“ability to see when your sent messages are delivered and read” >.> Grate… I have a tendency to answer messages when I can, which is not always instantly. (thou sometimes I realize I have txts hours after getting them, never care for them, friends know I hate them but still sends) Anyway, I have a few friends that I know will go ballistic if I don’t replay in a minute…

    • 9to5Slavery

      Yeah because people need to be straight up with people that have that capability too. People should stop being so shady and be more honest.

      • Angel

        Really, all my friends know, I DETEST texting (actually almost any kind of written communication), to the point of arguing about it in the past, I rather be called, unless is not possible. They still do it, and I still check because I always believe is an emergency. Not too long ago I was cooking for the fam, wile I eat. A friend on FB told me she wanted to talk, said I was sort of busy but I could listen. Leave FB opened on my tab wile went to flip the meat, like three minutes later I went back to FB. And find this rant of how I was ignoring her and what a horrible friend I am. When I pointed I said I was busy and 2 I thought she wanted to ‘talk’ as in call me. We ended up arguing. It wasn’t the first time, it happens to me a lot. I tend to leave messages, and text opened once I receive one. And the fact that it says read, doesn’t mean I actually read it, or can answer at the time.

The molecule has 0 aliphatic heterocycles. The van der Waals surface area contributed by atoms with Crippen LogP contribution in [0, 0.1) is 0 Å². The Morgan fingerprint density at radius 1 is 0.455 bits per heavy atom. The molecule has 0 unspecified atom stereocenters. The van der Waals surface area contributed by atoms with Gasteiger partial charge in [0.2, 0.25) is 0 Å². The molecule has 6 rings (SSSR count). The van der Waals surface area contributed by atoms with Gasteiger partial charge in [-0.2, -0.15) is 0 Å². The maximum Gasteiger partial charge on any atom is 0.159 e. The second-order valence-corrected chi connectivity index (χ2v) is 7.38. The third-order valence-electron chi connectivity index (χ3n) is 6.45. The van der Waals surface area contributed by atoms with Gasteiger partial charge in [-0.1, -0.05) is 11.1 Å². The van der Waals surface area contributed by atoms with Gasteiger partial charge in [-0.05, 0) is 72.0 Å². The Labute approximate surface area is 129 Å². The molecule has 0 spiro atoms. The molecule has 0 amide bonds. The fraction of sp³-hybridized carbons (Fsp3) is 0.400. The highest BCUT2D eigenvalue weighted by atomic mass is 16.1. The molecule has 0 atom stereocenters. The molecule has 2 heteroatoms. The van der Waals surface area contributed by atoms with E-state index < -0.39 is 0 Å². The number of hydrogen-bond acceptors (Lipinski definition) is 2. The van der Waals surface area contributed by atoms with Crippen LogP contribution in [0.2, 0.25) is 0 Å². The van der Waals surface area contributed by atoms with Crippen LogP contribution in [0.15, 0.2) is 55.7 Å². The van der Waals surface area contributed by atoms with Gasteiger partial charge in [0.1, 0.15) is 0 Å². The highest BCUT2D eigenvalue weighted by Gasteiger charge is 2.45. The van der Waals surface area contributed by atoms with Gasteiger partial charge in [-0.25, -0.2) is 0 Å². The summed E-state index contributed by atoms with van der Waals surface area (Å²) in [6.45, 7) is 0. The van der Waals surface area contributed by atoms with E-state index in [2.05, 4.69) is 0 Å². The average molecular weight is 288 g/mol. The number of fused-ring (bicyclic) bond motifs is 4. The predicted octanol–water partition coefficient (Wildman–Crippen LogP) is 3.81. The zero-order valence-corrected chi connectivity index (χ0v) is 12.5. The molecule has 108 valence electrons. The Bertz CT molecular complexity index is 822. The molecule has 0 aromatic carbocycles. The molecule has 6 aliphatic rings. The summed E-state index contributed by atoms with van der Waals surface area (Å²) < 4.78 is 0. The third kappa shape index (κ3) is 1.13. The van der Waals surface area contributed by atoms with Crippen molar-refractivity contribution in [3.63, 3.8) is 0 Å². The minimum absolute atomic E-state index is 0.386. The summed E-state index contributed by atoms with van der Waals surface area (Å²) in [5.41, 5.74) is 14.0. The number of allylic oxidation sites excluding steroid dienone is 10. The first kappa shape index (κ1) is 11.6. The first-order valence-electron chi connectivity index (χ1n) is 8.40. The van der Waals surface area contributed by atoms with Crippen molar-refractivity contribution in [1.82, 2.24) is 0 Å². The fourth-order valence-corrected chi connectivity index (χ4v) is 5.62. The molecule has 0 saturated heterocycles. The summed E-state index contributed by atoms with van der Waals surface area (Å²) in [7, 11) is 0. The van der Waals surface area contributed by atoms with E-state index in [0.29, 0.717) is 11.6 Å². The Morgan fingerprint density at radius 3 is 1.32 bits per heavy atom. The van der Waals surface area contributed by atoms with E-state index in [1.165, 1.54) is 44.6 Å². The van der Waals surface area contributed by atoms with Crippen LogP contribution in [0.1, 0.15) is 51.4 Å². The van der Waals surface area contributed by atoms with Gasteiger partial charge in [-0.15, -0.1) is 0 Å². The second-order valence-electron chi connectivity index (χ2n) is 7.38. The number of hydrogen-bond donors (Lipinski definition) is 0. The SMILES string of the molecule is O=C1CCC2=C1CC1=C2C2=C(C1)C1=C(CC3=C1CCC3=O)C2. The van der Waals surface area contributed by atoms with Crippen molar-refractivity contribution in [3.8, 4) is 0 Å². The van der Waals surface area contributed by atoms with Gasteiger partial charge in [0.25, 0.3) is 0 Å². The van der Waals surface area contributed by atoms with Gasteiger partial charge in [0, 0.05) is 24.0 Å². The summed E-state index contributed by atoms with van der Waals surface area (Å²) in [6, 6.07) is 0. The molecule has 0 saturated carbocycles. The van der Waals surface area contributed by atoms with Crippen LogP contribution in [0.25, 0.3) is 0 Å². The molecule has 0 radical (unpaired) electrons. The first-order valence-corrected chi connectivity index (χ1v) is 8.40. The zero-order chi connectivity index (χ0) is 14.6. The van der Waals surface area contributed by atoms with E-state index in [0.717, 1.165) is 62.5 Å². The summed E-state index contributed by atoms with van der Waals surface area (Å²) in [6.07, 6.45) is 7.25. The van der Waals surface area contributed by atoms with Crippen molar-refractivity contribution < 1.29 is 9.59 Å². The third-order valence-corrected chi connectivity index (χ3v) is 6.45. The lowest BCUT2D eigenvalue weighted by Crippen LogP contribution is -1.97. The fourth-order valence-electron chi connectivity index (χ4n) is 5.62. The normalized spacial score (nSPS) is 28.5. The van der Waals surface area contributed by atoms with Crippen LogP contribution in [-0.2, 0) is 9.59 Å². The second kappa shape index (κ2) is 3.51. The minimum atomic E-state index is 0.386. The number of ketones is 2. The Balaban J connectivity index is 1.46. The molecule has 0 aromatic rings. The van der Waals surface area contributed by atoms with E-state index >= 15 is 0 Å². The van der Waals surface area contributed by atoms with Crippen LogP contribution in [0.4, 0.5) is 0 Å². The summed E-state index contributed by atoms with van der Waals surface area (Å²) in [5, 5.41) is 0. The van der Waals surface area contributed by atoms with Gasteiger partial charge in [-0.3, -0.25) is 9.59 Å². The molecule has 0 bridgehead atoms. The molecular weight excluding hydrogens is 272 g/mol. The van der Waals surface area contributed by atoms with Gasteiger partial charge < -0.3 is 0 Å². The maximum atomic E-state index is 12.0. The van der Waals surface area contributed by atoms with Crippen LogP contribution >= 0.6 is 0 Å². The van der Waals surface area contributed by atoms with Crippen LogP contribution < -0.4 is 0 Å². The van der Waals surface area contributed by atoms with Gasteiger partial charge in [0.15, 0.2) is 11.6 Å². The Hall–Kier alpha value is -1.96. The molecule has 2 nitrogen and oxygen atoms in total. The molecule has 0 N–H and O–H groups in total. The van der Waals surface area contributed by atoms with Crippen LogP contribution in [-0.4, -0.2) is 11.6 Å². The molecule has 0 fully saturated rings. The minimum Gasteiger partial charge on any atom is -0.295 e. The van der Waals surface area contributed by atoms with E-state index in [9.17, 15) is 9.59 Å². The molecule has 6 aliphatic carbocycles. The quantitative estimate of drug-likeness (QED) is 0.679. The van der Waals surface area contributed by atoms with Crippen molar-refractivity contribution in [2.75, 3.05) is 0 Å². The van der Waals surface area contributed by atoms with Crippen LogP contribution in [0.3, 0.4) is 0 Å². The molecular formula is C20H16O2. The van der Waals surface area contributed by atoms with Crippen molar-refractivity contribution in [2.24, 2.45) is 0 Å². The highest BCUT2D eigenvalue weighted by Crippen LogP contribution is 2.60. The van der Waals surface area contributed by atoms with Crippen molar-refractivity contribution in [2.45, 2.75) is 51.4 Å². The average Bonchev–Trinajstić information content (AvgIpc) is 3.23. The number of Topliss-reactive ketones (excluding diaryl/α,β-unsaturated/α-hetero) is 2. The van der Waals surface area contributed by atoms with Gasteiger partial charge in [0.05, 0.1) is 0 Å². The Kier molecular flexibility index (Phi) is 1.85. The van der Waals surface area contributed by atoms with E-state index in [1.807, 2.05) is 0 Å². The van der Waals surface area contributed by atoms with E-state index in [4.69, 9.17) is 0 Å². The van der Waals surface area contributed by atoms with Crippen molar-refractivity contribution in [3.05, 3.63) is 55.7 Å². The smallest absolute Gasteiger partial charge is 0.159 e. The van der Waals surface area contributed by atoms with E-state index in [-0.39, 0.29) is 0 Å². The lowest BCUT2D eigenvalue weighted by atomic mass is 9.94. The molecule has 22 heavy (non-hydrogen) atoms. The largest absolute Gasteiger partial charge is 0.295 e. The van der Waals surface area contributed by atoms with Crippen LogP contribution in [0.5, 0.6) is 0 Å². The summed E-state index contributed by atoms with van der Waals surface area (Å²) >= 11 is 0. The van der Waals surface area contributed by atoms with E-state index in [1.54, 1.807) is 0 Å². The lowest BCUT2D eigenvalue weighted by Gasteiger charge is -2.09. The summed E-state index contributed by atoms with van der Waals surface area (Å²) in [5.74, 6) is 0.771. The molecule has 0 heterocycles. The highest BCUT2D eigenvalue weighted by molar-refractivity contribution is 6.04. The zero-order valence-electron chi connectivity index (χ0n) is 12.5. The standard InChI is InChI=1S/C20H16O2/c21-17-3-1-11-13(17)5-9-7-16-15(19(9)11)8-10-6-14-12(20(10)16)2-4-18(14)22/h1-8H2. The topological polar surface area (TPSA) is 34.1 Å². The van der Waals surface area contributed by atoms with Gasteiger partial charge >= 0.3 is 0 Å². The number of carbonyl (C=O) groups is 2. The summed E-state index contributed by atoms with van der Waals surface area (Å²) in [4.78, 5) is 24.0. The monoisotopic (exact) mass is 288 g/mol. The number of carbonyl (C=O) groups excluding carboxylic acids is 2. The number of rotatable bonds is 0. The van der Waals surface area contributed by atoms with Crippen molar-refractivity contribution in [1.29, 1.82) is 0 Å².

And sometimes I’m just feeling unwell, and I currently have a PRISM the first one, and texting there is an odyssey, so I rather avoided if I’m already off.

        Plan to get a new phone (finally) maybe the last part will change. :-/

    • TylerCameron

      Solution: just read it from the notification.

      • Angel

        Lol I well that’s an idea, but notification won’t show them all. Got the kind of friends that sends individual words when texting a sentence. :P

  • Darin

    I guess we are getting a step closer to universal video messaging. Facetime is the only reason I keep apple phones.

    • Ordeith

      Skype is pretty universal, in that it runs on everything. You don’t *have* to use facetime.

      • Darin

        I understand that there are other services out there to use but a lot of people I’m trying to video message.(college girls and older family members) don’t and literally think FaceTime is the only easily accessible option.

        • juanmondragon

          Watch out guys we got a badass over here^^^^

  • Nick Koecheler

    I would prefer if TMO would upgrade WiFi calling so MMS’ can be sent while on it. My ZMax and my buddy’s Note 4 have to have WiFi calling turned off for MMS to send/receive.

    • EAS

      I used to have this problem on my HTC m8. Switched to Samsung and its no longer an issue. MMS in general works perfectly now, whereas it sucked with HTC. Probly same issue you have with your ZMax.

      • Nick Koecheler

        Used to have MMS problems like you describe with my N1 & S3. Now I only have issues on Wi-Fi. Does your Samsung have issues with Wi-Fi Calling turned on?

        • EAS

          Nope, works fine with WiFi calling. And I always have WiFi calling turned on cause my reception at home isn’t great

  • Romdude

    I forgot to say Welcome Alex. Send our regards to Cam. Glad to have you on board.

  • Is this the reason that I cannot send any text messages? The reason that there is an SMS “outage” in my area? WTF!?!?

  • zachary shoen

    My question is can I use rcs from google hangouts or messenger? Is the stock app required to use this feature? Has anyone tried this on the new galaxy phone?

  • Amberly Jones

    Will this update come to the Note 4?

  • dontsh00tmesanta

    When for g4